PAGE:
This just in from our iI told you soi department: Mike Himowitz, a columnist for the Baltimore Sun, was puzzled as to why it seemed that his shiny new Pentium 4 1+Ghz systems running Win2k and XP only ran marginally faster then his older P3 running Windows 98. You see, Mr. Himowitz has a killer spreadsheet that takes several minutes for his P3 machine to munch. When he fed the same spreadsheet to his new, "faster" P4 computers they crunched the number only 12% faster. Puzzled, Mr. Himowitz asked the computing public why. The answers he got surprised him. Hereis what he has to say in his article titled, "The vaunted Pentium 4: more hype than zip?":
Although I was taught never to repeat the original error when making a correction, I have to do it here. I wrote about my experience running repeated calculations on a 25,000-row spreadsheet of Census data. Each number crunch took several minutes to process, and since Iive rarely waited more than a second for a spreadsheet to recalculate in recent years, I realized I had a test of grunt computing power on my hands.
I was surprised when a new Pentium 4-based computer running at 1.8 GHz crunched the numbers only 12 percent faster than my 18-month-old Pentium III machine, which runs at 1 GHz. Another new P4-based machine was actually 12 percent slower than the old PC. All the computers had plenty of memory available.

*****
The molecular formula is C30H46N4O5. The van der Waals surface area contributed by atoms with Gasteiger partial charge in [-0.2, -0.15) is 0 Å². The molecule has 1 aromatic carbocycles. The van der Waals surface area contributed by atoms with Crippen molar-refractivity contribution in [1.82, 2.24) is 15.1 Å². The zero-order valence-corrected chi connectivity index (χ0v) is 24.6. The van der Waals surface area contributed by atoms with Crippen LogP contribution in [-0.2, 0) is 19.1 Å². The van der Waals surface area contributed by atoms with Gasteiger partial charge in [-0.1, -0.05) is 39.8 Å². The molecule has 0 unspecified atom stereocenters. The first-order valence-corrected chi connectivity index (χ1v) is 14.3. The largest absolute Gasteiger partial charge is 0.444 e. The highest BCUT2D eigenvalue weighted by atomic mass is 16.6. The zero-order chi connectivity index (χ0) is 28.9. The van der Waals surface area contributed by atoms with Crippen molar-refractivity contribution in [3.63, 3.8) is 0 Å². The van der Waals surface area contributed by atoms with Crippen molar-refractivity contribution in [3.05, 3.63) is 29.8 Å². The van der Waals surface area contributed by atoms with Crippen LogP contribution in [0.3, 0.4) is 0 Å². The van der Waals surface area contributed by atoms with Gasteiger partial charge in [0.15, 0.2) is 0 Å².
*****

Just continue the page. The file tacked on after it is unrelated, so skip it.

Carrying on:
The results certainly werenit what I expected. So I blamed the difference on the operating system - the P4 machines were running Windows XP and Win 2000 (the newest versions of Microsoftis operating system), compared with Windows 98 on the old computer.
My hardware gurus told me I was wrong. Sure, they said, Windows 2000 and XP arenit as quick as Windows 98 for many jobs, but the real problem is the Pentium 4 itself.
As they explained it, the P4 was Intelis first major redesign in several years. (The Pentium III was much like its predecessors at its core.)
Intel likes to sell the clock speed of its chips, since itis something consumers think they understand. That speed is measured in cycles per second - actually in megahertz, or millions of cycles per second (MHz) and gigahertz (billions of cycles per second). The problem is that different processors do different amounts of work in each clock cycle. Thatis why itis hard to compare the true speed of chips from different manufacturers based on their specifications alone.
Apple has had this problem for years. The Motorola-built G4 processor in Appleis high-end Macintoshes is often faster than Intelis P4 in real life. But because it processes instructions differently (and more efficiently in some cases), the G4is official clock speed is far lower. AMDis Athlon chips, which compete directly with Intel in the PC market, are comparable to the P4 in performance but also operate at slower clock speeds.
As it turns out, the P4 - released in November 2000 - was designed to run at a higher clock speed than its predecessor. But it does less work with each clock cycle than the old PIII. Thatis because it breaks down the execution of each instruction in a program into multiple steps, a process known as pipelining. This isnit bad design; in fact, it works very well if youire dealing with repetitive and highly predictable instructions - the kind it takes to process digital video or drive the graphic display in a high-resolution action game
Mr. Himowitz has a lot more to say so click on over to the Baltimore Sun and check out the article.